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Monday's 'high-stakes' Florida debate: 4 key questions
Romney and Gingrich are itching to trade verbal blows in the first debate since Newt's South Carolina landslide dramatically changed the race
 
At the GOP presidential debate in Tampa on Monday, Mitt Romney will try to win back some of the momentum he lost to Newt Gingrich in South Carolina.
At the GOP presidential debate in Tampa on Monday, Mitt Romney will try to win back some of the momentum he lost to Newt Gingrich in South Carolina.
Joe Raedle/Getty Images

The Republican presidential candidates meet in Florida Monday night for their 18th debate, with a reinvigorated Newt Gingrich strutting forward and faltering frontrunner Mitt Romney hoping to regain his footing. Gingrich's come-from-behind South Carolina landslide has silenced talk of Romney's inevitability ahead of the Sunshine State's Jan. 31 primary, especially with Newt surging 8 points past Romney according to a new InsiderAdvantage poll. Could the NBC-hosted debate in Tampa further change the race? Here, four key factors to keep an eye on:

 1. Can Newt dominate yet another debate?
Heading into South Carolina, Romney was the overwhelming favorite. Then Newt delivered two crushing debate performances and turned the tables. Last Thursday, says Carol Felsenthal at The Hill, "in a performance worthy of Broadway or Hollywood," Gingrich "mercilessly" pummeled moderator John King for asking a question about Newt's alleged request for an "open marriage." Newt maintained "an expression of righteous indignation as the crowd jeered and cheered." If Newt can again turn "legitimate questions against the questioner," he'll be in business.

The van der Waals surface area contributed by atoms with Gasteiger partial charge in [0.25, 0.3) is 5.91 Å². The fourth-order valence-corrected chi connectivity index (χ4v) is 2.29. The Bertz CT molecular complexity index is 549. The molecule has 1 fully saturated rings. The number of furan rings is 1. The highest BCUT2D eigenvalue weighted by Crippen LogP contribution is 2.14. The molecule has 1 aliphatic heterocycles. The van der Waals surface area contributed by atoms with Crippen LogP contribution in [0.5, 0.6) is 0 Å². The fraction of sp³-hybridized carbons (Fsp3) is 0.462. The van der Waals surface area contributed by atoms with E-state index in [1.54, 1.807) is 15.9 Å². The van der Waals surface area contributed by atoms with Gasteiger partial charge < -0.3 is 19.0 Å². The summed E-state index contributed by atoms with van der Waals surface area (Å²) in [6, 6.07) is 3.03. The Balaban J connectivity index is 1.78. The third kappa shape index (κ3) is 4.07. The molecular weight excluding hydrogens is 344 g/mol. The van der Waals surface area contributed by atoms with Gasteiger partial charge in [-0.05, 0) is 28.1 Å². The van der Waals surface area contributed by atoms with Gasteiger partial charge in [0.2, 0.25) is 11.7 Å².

2. Or will Romney rise to the occasion?
"The stakes couldn't be any higher" for Romney after the drubbing he just took, says MSNBC. Romney is already blasting Newt as a "failed leader" and a "disgrace," zeroing in on Gingrich's lucrative post-Congress career as a consultant. Similar attacks Monday night could strip Gingrich of the "anti-establishment credentials" that have fueled his surge, say Jeff Zeleny and Jim Rutenberg in The New York Times. But Mitt can't sound "too histrionic or too harsh," says Howard Kurtz at The Daily Beast, or he will forfeit the one quality — "that of a steady, self-assured businessman" — that made him the frontrunner in the first place.

3. Will the moderators grill Newt thoroughly?
The key question, says Jennifer Rubin at The Washington Post, is whether the moderators in Tampa (NBC's Brian Williams, the Tampa Bay Times' Adam Smith, and National Journal's Beth Reinhard) "will serve up more hanging curveballs over the plate for Newt Gingrich to bash out of the park [as John King did with the "open marriage" query], or whether they will actually scrutinize him with the same enthusiasm they have shown in grilling Mitt Romney." So far, Newt's escaped a lot of tough questions: "His party dumped him as speaker, so what does that say about his leadership?" to take one example. Or: "Is he realistic about the cost of national security?"

 

4. Will Santorum get back on the radar?
To stay in the race, says Ed Morrissey at Hot Air, Rick Santorum needs to keep hammering Gingrich over "his record as speaker, his long support of the same individual mandate at the core of both ObamaCare and RomneyCare, and his explicit support for RomneyCare in 2006." That's critical in Monday's debate, because if "he can't peel off enough conservatives for a significant boomlet in Florida," he's done.

 

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